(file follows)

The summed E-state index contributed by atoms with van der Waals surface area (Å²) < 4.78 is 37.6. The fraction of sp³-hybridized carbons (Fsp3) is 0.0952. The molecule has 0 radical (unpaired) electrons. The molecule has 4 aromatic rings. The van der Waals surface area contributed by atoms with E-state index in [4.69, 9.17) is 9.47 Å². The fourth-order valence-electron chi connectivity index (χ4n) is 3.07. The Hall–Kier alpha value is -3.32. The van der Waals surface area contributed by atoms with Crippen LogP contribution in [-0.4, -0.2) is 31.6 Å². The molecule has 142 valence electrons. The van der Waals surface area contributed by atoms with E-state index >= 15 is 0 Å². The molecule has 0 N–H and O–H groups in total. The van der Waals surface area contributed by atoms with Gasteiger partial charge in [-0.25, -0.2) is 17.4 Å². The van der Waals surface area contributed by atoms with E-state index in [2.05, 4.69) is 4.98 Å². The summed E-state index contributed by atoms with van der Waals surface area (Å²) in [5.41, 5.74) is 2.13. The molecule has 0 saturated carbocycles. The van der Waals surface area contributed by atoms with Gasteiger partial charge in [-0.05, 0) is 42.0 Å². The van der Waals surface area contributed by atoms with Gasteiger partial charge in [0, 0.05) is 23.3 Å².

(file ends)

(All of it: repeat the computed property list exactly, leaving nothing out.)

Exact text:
The summed E-state index contributed by atoms with van der Waals surface area (Å²) < 4.78 is 37.6. The fraction of sp³-hybridized carbons (Fsp3) is 0.0952. The molecule has 0 radical (unpaired) electrons. The molecule has 4 aromatic rings. The van der Waals surface area contributed by atoms with E-state index in [4.69, 9.17) is 9.47 Å². The fourth-order valence-electron chi connectivity index (χ4n) is 3.07. The Hall–Kier alpha value is -3.32. The van der Waals surface area contributed by atoms with Crippen LogP contribution in [-0.4, -0.2) is 31.6 Å². The molecule has 142 valence electrons. The van der Waals surface area contributed by atoms with E-state index >= 15 is 0 Å². The molecule has 0 N–H and O–H groups in total. The van der Waals surface area contributed by atoms with Gasteiger partial charge in [-0.25, -0.2) is 17.4 Å². The van der Waals surface area contributed by atoms with E-state index in [2.05, 4.69) is 4.98 Å². The summed E-state index contributed by atoms with van der Waals surface area (Å²) in [5.41, 5.74) is 2.13. The molecule has 0 saturated carbocycles. The van der Waals surface area contributed by atoms with Gasteiger partial charge in [-0.05, 0) is 42.0 Å². The van der Waals surface area contributed by atoms with Gasteiger partial charge in [0, 0.05) is 23.3 Å².